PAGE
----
What you do NOT need for outdoor yoga in the park: any strong smells (they get stronger with heat, movement and sweat), jewelry (way harder to find if you accidentally drop it in the grass or sand), phone and instant messenger conversations (duh…), full belly (allow at least 2h after a meal). Oh, and you do not need to be late 😉
Even though the door doesn’t lock when the practice starts, being there from the first few minutes of the practice is important. That’s when you get to know the teacher, the theme of the class, establish that connection to yourself before you start moving, settle in. Also, you don’t to disturb the other yogis as you arrive.
The WHAT IF’S
What you do not bring, but might be there: dirt, noise, bugs, pollen and possible poisoning plants (nettles, poison ivy, thistles), unpredictable weather (gusts of wind, random rain showers), passers by ranging from just curious, to admiring, to plain rude. If that is the scenery, is your practice going to be any less? Not necessarily. Here’s how to make the best of your outdoor yoga in the park session:
- Make sure you choose a spot that is not covered in trash leftover by other “nature lovers” less concerned with environment than you. If need be, pick up what needs to be picked up and consider the good gesture your karma yoga.
- Clear away stones and sticks, a pebble under your back might feel like a giant rock during savasana. Check the weather forecast and be prepared to finish your session before the designated time.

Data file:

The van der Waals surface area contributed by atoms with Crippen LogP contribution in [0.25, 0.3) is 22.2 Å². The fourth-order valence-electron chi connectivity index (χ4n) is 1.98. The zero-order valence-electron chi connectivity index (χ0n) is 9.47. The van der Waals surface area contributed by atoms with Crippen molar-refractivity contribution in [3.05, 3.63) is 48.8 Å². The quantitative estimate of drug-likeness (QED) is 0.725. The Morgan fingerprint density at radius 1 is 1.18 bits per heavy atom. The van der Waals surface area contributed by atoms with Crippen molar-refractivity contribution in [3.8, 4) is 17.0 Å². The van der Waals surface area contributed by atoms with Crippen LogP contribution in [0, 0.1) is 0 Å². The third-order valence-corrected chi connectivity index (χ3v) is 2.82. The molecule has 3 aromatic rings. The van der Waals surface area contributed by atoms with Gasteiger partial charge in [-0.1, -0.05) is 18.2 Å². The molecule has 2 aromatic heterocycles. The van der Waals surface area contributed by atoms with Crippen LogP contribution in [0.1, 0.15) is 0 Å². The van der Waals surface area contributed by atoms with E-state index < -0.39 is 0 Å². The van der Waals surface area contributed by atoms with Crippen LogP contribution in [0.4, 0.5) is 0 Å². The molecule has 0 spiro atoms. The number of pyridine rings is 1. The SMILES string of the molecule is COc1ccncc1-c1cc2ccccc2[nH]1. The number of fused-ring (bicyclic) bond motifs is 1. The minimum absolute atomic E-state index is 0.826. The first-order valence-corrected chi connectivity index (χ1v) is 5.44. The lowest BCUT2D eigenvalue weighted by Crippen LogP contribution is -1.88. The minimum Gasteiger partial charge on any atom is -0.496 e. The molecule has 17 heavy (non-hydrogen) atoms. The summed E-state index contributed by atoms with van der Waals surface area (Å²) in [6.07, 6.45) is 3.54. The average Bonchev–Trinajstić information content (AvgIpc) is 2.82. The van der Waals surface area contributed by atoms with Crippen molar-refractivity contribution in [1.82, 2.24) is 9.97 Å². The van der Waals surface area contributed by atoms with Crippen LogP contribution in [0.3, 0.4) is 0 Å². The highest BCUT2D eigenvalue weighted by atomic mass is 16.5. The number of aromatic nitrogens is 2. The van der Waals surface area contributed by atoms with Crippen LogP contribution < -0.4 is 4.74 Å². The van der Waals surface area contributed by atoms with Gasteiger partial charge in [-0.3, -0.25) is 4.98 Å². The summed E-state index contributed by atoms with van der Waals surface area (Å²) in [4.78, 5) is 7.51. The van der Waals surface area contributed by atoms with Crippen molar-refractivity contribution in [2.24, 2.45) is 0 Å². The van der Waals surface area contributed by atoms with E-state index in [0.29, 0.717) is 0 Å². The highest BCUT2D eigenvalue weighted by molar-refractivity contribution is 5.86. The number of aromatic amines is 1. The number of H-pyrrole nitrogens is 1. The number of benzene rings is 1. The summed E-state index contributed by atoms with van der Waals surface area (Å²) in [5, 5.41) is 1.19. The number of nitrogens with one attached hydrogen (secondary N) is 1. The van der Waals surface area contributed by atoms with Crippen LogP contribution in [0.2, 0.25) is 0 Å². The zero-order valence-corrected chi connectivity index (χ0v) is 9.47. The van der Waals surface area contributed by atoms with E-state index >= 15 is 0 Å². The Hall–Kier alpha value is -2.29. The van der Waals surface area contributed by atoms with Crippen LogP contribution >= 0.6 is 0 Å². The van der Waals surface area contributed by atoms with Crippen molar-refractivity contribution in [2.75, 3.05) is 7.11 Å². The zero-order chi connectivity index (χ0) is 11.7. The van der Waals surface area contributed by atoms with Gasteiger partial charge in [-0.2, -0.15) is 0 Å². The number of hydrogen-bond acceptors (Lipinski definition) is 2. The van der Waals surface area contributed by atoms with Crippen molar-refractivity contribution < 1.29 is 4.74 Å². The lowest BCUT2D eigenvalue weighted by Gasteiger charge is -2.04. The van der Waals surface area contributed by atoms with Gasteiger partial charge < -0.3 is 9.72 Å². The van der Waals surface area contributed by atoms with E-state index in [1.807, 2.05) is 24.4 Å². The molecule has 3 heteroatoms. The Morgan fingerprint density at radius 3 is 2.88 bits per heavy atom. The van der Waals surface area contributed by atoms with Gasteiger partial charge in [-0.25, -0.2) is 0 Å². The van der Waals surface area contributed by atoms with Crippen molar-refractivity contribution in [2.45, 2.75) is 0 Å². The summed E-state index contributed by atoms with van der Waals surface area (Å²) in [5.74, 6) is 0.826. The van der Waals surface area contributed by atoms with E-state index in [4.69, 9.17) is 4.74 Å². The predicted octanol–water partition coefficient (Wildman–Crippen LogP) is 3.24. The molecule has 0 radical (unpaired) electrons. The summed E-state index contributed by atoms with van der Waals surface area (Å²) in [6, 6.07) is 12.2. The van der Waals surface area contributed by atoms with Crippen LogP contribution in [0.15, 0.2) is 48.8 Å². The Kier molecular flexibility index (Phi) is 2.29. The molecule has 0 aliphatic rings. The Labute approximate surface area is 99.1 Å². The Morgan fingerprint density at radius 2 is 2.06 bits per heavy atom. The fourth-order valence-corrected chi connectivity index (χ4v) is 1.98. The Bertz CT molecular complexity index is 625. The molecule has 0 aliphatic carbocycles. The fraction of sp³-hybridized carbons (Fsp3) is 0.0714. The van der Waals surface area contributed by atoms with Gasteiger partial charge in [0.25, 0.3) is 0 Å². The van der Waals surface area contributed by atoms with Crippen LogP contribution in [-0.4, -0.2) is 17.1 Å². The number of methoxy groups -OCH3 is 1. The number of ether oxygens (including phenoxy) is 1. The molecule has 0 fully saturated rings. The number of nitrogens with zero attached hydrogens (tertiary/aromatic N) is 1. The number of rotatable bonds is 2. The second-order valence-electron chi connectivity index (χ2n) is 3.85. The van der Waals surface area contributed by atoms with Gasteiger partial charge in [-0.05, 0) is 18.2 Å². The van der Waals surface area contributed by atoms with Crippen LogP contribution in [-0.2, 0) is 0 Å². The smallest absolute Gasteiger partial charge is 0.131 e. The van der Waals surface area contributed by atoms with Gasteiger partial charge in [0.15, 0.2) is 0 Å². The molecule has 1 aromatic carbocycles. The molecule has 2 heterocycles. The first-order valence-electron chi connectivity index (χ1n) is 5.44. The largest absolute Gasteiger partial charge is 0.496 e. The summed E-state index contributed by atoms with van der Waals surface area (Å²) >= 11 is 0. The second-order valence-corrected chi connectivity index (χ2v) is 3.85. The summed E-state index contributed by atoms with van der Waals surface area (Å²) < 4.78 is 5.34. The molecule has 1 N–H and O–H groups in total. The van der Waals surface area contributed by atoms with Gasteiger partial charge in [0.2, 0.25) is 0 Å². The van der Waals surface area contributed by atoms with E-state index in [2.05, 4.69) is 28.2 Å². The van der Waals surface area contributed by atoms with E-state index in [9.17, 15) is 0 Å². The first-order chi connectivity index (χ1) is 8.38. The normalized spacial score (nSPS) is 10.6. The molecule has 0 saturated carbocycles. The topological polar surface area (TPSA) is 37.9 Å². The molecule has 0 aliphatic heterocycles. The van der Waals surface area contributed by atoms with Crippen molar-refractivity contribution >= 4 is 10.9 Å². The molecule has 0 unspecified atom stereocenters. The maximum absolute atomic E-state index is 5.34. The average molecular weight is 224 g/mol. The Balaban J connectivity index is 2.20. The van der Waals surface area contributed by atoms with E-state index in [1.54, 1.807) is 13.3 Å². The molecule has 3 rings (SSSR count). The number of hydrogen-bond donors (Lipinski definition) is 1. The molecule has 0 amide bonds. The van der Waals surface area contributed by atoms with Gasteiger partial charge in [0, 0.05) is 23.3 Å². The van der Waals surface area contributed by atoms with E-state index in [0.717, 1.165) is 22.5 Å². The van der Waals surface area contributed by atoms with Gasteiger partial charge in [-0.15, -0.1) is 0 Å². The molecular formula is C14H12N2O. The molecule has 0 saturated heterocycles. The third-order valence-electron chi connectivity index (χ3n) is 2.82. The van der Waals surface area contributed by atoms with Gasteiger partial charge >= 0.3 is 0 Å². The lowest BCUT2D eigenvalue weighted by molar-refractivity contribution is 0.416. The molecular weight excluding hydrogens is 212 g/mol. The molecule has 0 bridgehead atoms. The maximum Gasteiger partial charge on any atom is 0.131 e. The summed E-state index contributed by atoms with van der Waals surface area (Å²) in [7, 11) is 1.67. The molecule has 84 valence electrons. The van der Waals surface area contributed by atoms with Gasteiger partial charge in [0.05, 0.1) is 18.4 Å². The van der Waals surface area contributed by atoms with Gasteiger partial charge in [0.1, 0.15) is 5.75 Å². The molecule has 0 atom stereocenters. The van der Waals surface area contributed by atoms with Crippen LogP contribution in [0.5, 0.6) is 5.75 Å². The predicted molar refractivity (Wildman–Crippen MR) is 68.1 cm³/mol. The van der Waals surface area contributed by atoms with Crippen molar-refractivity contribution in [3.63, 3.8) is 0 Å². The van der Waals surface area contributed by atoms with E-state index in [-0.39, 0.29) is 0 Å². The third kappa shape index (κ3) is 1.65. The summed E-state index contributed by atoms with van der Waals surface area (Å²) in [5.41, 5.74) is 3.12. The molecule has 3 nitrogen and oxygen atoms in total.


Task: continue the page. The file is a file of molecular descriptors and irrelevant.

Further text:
- Bugs crawling all over – well, in all fairness, they were there first, so be respectful of their habitat. Citronella oil or other natural insect repellent, long sleeves and pants would offer you protection.
- You find strangers a bit too involved? it’s true, people will look. Sometimes comment: “that looks painful” or “that looks like so much fun”. Notice your reactions to one or the other attitude. You’re there for your own experience, try to not get caught up in imaginary thoughts about anyone’s impressions. Are you there to perform or are you there to practice?
All of the above can turn onto opportunities for your practice: is your focus on your breath? One can always practice releasing attachment to distractions and sounds. All in all, everyone’s comfort levels are different, so you may have to decide which battles are most important and if an outdoor practice works for you. With a little humility, humor, creativity, you can find that sweet spot though, and it will be well worth it.
Questions, comments, disagreements on outdoor yoga in the park? We are always happy to hear from you!
The Brussels Yoga Loft offers their weekly class in the park on Sundays at 11.00am. Meeting place is under the arches in Parc Ciqnuantenaire. The class will always take place if the temperature is more than 17 degrees Celsius and it is not raining. The outdoor classes are also donation based. Feel free to give whatever the exchange of energy with the teacher is worth to you.